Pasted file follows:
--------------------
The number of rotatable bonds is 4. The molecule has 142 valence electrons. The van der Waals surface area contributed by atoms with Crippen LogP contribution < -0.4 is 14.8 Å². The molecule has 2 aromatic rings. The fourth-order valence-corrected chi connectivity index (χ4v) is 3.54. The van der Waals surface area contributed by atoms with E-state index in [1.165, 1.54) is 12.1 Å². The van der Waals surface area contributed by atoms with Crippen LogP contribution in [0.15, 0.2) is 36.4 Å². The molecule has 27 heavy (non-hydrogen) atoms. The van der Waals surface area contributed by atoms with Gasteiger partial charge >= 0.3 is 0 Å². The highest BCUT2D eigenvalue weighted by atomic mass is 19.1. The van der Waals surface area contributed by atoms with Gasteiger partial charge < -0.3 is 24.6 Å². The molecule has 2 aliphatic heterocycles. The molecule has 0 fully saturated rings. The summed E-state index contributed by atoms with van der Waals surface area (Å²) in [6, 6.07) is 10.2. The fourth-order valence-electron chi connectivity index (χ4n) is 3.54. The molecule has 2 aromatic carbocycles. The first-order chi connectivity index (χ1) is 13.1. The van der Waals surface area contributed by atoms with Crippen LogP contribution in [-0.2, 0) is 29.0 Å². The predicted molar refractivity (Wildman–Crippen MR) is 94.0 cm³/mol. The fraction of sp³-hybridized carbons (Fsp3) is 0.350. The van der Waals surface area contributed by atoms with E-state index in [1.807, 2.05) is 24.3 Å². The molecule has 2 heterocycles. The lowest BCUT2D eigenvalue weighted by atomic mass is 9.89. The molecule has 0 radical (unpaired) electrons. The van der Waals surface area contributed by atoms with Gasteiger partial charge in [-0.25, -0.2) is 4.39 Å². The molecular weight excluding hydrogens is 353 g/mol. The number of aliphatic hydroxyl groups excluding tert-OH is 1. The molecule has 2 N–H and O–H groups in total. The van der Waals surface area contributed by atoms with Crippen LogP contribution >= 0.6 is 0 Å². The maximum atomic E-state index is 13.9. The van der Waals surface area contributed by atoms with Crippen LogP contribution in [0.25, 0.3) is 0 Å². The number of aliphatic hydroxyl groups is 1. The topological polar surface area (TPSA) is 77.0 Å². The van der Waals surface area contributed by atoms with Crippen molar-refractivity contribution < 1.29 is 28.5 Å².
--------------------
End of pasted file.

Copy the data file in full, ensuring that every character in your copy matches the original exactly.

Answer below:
The number of rotatable bonds is 4. The molecule has 142 valence electrons. The van der Waals surface area contributed by atoms with Crippen LogP contribution < -0.4 is 14.8 Å². The molecule has 2 aromatic rings. The fourth-order valence-corrected chi connectivity index (χ4v) is 3.54. The van der Waals surface area contributed by atoms with E-state index in [1.165, 1.54) is 12.1 Å². The van der Waals surface area contributed by atoms with Crippen LogP contribution in [0.15, 0.2) is 36.4 Å². The molecule has 27 heavy (non-hydrogen) atoms. The van der Waals surface area contributed by atoms with Gasteiger partial charge >= 0.3 is 0 Å². The highest BCUT2D eigenvalue weighted by atomic mass is 19.1. The van der Waals surface area contributed by atoms with Gasteiger partial charge < -0.3 is 24.6 Å². The molecule has 2 aliphatic heterocycles. The molecule has 0 fully saturated rings. The summed E-state index contributed by atoms with van der Waals surface area (Å²) in [6, 6.07) is 10.2. The fourth-order valence-electron chi connectivity index (χ4n) is 3.54. The molecule has 2 aromatic carbocycles. The first-order chi connectivity index (χ1) is 13.1. The van der Waals surface area contributed by atoms with Crippen LogP contribution in [-0.2, 0) is 29.0 Å². The predicted molar refractivity (Wildman–Crippen MR) is 94.0 cm³/mol. The fraction of sp³-hybridized carbons (Fsp3) is 0.350. The van der Waals surface area contributed by atoms with E-state index in [1.807, 2.05) is 24.3 Å². The molecule has 2 heterocycles. The lowest BCUT2D eigenvalue weighted by atomic mass is 9.89. The molecule has 0 radical (unpaired) electrons. The van der Waals surface area contributed by atoms with Gasteiger partial charge in [-0.25, -0.2) is 4.39 Å². The molecular weight excluding hydrogens is 353 g/mol. The number of aliphatic hydroxyl groups excluding tert-OH is 1. The molecule has 2 N–H and O–H groups in total. The van der Waals surface area contributed by atoms with Crippen LogP contribution >= 0.6 is 0 Å². The maximum atomic E-state index is 13.9. The van der Waals surface area contributed by atoms with Crippen LogP contribution in [0.25, 0.3) is 0 Å². The number of aliphatic hydroxyl groups is 1. The topological polar surface area (TPSA) is 77.0 Å². The van der Waals surface area contributed by atoms with Crippen molar-refractivity contribution < 1.29 is 28.5 Å².